Editors Note: This editorial was submitted by Mike and the following is an extract from the accompanying letter. I feel it encapsulates the principles of Get Hooked - anglers working together, putting something into the sport for other anglers to enjoy.
.... First I want to congratulate you on the Get Hooked Angling Guide. I have a copy of every edition and it has gone from strength to strength, it is as invaluable to me as my fishing Diary. Now I want to put something back into it and enclose a small piece for your consideration' ....;
Born, bred and living as I do in East Devon there is a breadth and width of fishing so great that it is often difficult to decide where to go and what to fish for.
In the 'good old days' of Carp fishing back in the late fifties and sixties I was a founder member of the original 'Devon Carp Catchers Club' and seldom fished for anything else. Carp waters were few and far between here in those days. That was until I spent several weekends fishing the Upper Great Ouse at the invitation of Richard Walker at his fishing hut on its banks at Beachampton. Those experiences and his influence broadened my outlook and I've never spent a whole season fishing for just one or two species again.
In January I now spend my 'angling time' fishing for flatties in the Exe and Teign estuaries and for Pike in the Exeter and Tiverton canals. During January and the first half of March I spend as much time as possible fishing the Hampshire Avon and Dorset Stour for Chub, Pike and Roach. As a biologist I voluntarily observe the old coarse fish close season on all freshwaters. The latter half of March and April is devoted to trout fishing on Dartmoor streams, chalkstreams and small stillwaters. These I fish with the dry fly and nymphs, some of my home tied 'killers' being the Dark Blue Upright, Kite's Imperial and, on the odd trip later in the summer, Tup's Indispensable, Blue Winged Olive and Caperer. Also Crowherl, Green Damsel, Pheasant Tail, Hare's Ear and Mayfly nymphs work well for me.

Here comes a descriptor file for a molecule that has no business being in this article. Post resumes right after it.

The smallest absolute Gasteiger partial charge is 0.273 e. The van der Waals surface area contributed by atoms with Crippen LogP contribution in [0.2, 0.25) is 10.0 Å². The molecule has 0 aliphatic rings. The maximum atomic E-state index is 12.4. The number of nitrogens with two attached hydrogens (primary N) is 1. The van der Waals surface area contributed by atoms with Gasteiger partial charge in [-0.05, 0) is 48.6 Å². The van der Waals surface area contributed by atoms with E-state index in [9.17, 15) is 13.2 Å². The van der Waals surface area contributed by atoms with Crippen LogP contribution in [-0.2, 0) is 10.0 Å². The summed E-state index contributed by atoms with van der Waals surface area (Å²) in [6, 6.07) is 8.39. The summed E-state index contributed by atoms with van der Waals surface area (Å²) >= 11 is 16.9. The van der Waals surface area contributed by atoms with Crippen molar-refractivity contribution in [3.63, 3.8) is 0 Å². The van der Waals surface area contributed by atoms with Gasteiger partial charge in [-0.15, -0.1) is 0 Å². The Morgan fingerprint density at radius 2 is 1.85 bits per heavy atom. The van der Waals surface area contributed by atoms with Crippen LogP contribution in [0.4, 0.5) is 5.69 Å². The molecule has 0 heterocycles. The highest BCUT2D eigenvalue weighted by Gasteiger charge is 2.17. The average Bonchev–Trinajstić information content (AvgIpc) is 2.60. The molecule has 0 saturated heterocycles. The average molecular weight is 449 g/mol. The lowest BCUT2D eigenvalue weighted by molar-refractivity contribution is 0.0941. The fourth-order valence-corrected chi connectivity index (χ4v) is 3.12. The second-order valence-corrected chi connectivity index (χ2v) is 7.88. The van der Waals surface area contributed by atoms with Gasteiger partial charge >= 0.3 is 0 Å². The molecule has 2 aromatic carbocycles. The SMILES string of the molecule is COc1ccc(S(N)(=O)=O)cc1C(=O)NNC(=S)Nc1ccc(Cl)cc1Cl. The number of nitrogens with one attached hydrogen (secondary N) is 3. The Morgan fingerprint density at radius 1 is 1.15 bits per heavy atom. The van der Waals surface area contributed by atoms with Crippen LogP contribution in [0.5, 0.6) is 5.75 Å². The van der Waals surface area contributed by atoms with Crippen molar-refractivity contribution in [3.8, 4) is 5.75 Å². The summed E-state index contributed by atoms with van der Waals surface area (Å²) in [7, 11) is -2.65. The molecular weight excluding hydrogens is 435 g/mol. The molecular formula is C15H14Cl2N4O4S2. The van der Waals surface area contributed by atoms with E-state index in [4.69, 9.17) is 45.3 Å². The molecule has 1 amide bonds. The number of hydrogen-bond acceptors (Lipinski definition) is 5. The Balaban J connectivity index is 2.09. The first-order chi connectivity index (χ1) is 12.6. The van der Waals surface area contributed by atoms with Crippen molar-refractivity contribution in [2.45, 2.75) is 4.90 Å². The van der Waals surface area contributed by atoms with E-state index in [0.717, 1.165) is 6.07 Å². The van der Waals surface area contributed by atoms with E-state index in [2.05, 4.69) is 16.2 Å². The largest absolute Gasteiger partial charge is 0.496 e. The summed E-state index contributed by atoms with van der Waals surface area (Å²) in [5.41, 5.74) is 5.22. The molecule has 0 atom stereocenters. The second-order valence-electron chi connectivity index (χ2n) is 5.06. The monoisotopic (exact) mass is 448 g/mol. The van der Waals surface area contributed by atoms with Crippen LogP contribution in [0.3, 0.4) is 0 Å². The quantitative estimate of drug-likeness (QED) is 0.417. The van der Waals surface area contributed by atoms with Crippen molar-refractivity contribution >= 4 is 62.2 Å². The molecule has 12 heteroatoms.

By May and early June the Mackerel and Bass are usually back inshore at Sidmouth, Branscombe, Beer and Seaton. Fishing for these from the shore and a small dinghy gradually takes over from sport with the Trout.
From 'the glorious 16th' of June until the middle of August I mostly fish for Carp, Tench, Bream, Eels, Crucians and Chub - interspersed with some Trout and sea fishing as the freezer empties! I love 'Chub chasing' with freelined slugs and lobworms, hiding in the lush bankside growth of summer, as much as watching the needle bubbles burst around my Tench float on a muggy, overcast dawn. I fish for Carp in the 'primitive' ways, with floating baits and with float tackle and centre-pin reel, scouring the margins.
Come late August I return to the rivers to fish for Barbel interspersed with some time on stillwaters. This style of fishing continues into November, if the weather is right, with the addition of sport with Perch and the first of the year's Pike fishing. Autumn is also the time for big Bass and I manage to squeeze in a night or two on East Devon beaches when the tides are right.
During December the Pike fishing starts in earnest along with days after Chub and Roach. By the end of December the flatfish in the estuaries get some attention and the year has come full circle.
For me variety is the spice of fishing and I enjoy every moment of it, whether it be by a hurrying Dartmoor stream, a lush Carp pool, a silkily furling chalk stream, wading in storm beach surf or bobbing in the dinghy.
Good fish are just the icing on this already rich cake for there is so much more to enjoy in fishing in South West England than just catching fish!